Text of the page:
Following up on that, what are the main challenges with working freelance VS working for a media company?
There really is a lot of waiting when you are a freelancer! You need patience to keep all your spinning plates up in the air — and you can’t devote too much time to only one plate, so to speak.
It can get frustrating at times, but it’s just the nature of the game.
However, the rewards are given to those who have the talent and perseverance, and this will always make me want to better myself and my work.
You should always want to improve, and seeking out constructive criticism is one of the most crucial things you can do.
What first drew you into travel journalism?
For me it’s the very fundamental feeling of wanting to know what’s over the next hill. Is the grass really greener on the other side? It’s this allure of the unknown.
I had a phase where I read alot, if not all, of Michael Palin’s travel books. Staying up past bedtime whilst learning about all of these farflung places kept me up form hours. In the end, I travelled around Europe quite a bit before I came over to Australia, and there’s such a smorgasbord of culture around every corner. I recieved a real taste of travel from there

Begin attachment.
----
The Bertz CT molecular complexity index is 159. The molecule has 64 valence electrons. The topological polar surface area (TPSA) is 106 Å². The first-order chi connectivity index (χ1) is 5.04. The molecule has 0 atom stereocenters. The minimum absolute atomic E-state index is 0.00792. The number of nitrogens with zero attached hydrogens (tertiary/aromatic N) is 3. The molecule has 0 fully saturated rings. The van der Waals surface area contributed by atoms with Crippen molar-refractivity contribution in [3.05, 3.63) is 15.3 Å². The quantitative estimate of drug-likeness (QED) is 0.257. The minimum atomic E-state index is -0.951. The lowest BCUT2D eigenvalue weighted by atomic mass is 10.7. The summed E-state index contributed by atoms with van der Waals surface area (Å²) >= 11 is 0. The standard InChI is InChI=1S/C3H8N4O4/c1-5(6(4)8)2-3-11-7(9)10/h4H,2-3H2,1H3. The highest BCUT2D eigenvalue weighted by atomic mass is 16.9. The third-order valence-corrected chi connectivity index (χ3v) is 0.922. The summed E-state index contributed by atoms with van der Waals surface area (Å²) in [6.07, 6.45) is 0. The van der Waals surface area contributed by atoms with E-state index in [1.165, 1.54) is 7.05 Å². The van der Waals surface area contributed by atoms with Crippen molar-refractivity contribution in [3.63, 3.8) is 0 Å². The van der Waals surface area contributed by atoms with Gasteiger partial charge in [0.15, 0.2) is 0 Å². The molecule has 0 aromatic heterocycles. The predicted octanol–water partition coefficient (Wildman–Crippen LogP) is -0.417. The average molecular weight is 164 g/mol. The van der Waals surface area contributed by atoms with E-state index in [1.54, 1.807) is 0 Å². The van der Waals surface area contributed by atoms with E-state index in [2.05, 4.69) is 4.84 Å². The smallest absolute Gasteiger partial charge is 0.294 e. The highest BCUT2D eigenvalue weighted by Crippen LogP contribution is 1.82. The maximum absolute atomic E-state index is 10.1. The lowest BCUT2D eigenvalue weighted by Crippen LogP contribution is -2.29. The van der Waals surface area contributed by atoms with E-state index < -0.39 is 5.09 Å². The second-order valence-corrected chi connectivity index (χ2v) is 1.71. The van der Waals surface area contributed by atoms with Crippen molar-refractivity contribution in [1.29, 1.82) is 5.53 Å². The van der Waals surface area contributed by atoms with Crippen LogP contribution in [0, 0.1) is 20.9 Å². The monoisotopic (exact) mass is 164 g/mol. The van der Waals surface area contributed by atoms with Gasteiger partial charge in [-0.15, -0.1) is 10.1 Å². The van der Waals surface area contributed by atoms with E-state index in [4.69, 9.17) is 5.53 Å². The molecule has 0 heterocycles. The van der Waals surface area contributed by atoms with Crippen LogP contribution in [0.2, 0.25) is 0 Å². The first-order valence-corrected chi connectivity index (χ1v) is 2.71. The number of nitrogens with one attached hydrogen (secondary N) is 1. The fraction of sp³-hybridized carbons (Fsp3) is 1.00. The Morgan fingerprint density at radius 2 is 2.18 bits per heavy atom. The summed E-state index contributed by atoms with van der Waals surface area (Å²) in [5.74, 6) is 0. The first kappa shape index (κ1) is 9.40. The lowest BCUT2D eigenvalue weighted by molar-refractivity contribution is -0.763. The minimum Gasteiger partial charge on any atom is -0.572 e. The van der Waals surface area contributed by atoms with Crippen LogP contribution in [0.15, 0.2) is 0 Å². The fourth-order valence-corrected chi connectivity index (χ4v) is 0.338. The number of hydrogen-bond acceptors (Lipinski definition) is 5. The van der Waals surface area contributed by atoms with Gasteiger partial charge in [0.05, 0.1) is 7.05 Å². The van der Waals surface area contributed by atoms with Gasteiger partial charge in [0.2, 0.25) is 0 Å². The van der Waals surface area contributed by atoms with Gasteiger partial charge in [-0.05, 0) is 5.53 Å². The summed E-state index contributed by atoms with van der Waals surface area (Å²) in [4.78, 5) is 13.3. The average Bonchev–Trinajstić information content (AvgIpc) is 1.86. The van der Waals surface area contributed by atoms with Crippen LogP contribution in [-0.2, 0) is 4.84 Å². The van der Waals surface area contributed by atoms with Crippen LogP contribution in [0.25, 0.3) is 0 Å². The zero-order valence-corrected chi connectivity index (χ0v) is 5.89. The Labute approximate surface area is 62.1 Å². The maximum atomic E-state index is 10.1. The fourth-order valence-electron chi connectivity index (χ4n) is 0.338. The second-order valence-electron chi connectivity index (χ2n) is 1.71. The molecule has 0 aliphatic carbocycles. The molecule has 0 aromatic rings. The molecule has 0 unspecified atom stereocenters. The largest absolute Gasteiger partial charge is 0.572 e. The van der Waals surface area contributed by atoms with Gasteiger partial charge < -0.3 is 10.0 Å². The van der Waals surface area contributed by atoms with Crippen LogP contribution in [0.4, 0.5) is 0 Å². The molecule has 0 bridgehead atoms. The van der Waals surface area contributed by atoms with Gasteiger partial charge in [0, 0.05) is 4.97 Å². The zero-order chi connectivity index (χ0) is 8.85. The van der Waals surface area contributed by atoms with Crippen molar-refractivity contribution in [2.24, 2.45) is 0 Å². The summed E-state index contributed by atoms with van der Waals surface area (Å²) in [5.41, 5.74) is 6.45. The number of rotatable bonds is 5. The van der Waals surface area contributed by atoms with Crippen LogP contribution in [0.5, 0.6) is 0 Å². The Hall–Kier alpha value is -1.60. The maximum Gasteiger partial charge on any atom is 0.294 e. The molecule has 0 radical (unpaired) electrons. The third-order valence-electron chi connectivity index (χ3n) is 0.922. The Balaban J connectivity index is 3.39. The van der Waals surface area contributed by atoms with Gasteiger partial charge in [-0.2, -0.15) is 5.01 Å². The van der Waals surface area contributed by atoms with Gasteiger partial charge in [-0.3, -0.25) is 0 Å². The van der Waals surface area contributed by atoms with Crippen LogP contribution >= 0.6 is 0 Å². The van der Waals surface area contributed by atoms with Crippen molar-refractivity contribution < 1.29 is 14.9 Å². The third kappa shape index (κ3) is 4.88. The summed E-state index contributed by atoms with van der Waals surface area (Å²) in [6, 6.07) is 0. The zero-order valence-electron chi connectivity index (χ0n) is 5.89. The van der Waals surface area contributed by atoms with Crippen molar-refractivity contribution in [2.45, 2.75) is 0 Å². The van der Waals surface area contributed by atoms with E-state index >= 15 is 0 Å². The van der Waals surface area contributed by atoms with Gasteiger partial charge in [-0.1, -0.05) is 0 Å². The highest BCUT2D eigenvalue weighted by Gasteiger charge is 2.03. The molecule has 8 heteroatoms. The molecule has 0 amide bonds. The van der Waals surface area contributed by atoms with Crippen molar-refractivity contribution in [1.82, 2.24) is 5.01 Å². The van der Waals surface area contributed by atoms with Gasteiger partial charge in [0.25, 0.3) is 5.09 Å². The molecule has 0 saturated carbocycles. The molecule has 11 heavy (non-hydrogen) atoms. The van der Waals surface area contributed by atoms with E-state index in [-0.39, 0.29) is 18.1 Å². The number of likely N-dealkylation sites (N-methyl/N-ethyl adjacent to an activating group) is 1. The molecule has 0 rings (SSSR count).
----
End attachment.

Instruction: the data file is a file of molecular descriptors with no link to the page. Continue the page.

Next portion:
However, growing up I was bored with where I was. My beachside home was in the very North East of England, with lots of long, golden sand beaches with castles hanging over cliffs that are very Game of Thrones-esque! I yearned to live in a warmer climate and spend as much of time as possible outdoors. Now when I go back as an adult I make sure to wrap up for the cold and I love it for what it is.
I’m so glad your childhood dreams have come true!
Yeah, I didn’t even realise that until I started talking about it now!